For days after she quietly was able to rest in peace, I heard her cry. It echoed through the house and yard.
Now a week later, I still heard her.
I rarely cry, but my face is wet again. Loss. Whatever loss you have experienced is your own. We feel these personal losses in ways we may never express publicly. Life lost.
One of my former students remarked that she was only now recovering from the deep grief of losing both parents. It seemed to strike a chord with me, I miss my parents but I am over grieving, though I don't remember when grieving stopped and the pure emptiness of proceeding on with my life as a full-fledged orphan was acknowledged. Reflecting now on that and I haven't yet found a word for the dog-less person I have now become.
Monday was the last day to submit commits to EPA on OU5 HHRA, the local tribes and LEAD Agency officially submitted ours and we were so pleased that others submitted theirs as well. Thank you all.
LEAD stands for Local Environmental Action Demanded and since Action is one of our middle names, want some of that action? Like to read? Garden? Dig in the dirt? Take samples? Conduct a survey? Cause some good trouble? Make Action happen to benefit our community?
LEAD Agency will be receiving access to a scientist sometime next month though the Thriving Earth Exchange. We have plans for that person to help us do citizen science. Fall seems like the right time to launch our signups. Want to be a citizen scientist? Give us a call at 918-542-9399 or email email@example.com and let's decide on our questions and take them on. The issues we face are real.
We wanted a map that you will be able to easily use that will tell you how high the water will be in your house when the next big flood happens AFTER the lake level rise has been approved. We want to know how the Inhofe Amendment got put into the NDAA. How does power work? Who else benefits?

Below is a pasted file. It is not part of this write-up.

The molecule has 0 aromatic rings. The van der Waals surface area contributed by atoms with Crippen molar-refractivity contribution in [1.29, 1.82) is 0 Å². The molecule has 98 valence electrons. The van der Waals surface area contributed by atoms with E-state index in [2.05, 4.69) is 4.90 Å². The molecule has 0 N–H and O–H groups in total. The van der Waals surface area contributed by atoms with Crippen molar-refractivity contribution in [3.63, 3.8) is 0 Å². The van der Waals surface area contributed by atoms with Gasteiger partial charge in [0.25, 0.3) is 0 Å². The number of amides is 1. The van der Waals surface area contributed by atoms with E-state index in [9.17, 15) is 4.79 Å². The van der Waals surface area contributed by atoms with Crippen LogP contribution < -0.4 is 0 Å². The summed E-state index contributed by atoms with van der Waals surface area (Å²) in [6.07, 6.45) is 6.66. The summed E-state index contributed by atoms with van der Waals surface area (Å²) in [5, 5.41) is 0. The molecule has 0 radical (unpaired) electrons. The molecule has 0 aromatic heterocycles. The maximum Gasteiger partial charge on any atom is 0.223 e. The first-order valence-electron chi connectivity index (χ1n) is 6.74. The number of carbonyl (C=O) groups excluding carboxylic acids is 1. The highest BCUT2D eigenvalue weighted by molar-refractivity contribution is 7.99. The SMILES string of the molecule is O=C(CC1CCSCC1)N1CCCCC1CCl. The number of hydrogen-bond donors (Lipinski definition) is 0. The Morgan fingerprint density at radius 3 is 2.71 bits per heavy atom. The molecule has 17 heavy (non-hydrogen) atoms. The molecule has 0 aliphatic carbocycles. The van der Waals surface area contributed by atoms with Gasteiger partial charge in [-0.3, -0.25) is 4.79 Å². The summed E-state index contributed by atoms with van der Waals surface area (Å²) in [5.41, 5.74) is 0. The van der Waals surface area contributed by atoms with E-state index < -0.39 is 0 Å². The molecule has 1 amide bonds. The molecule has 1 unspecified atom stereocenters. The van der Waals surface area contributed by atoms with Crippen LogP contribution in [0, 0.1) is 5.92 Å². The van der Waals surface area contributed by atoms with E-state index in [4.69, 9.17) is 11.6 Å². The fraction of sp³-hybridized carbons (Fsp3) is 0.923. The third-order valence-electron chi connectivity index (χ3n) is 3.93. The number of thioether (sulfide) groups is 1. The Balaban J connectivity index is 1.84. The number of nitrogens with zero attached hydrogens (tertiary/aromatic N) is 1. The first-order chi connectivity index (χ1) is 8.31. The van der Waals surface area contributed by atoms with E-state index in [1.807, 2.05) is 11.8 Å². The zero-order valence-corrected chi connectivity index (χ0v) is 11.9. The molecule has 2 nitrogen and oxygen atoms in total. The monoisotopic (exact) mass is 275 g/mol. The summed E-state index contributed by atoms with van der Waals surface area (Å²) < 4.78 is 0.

Let's fight this.
Action. That is what it will take. Action can be as little effort as making a phone call or signing a statement. Many of you have done this. We Won't Take it Anymore.
That is bold and I am proud of everyone of you who signed these. Want a sign for your car window? want a button to wear? A banner for your yard? How about one across the highway? We won't take it anymore.
Starting to sound like action. Boy Howdy, there is no stopping you now. We will be protected by your action. Don't fuss, don't mutter, don't sit silently and wonder what you will save when the water is rising too fast to take it all.
Action. That is what we have to do now.
Action has taken me past the tears on my face, and the lonely sad cries of my dog. This one is for my friends, my former colleagues and all of their families. Action. We have to do something. Bold.
We speak up now. We make the maps. We speak out, we get yard samples now before the contaminated flood water comes across your property for the first time. We will be able to prove how much was deposited every time the water lays down and waits to recede.
We need the BEFORE samples to prove you have been damaged in yet a deeper way, with toxic metals from Tar Creek every time, more is deposited. We will use our Citizen Science hats and prove we have been damaged.
We have smart passionate people in this community and our surroundings who deserve answers and action.
Let's formulate the questions you have and figure out how we collect the data that will lead to the answers and use it to change, fix or otherwise bring solutions.
There could not be a better time to organize, educate and get set to make our lives better.
LEAD needs Lay Health Advisors who have been or will become our community lead poisoning prevention leaders. LEAD needs people who have small water crafts or live on or have easy access to every foot of the water's edge that touch us to survey our waters and be ready and trained to collect soil, water and fish samples.
LEAD has a history of citizen science, having worked on participatory research with universities with researchers who published journal articles for the wider good.
What pushes me forward?
The pain I have seen in the eyes of people who have experienced a flood, the struggle learning can be, the pain of serious health impacts. Kidney damaged lives, lives shortened. Death and dying push me. Pain and the cry of a lonely sick dog reminded me to widen our team with others who are tired of hearing hurt.
Respectfully Submitted ~ Rebecca Jim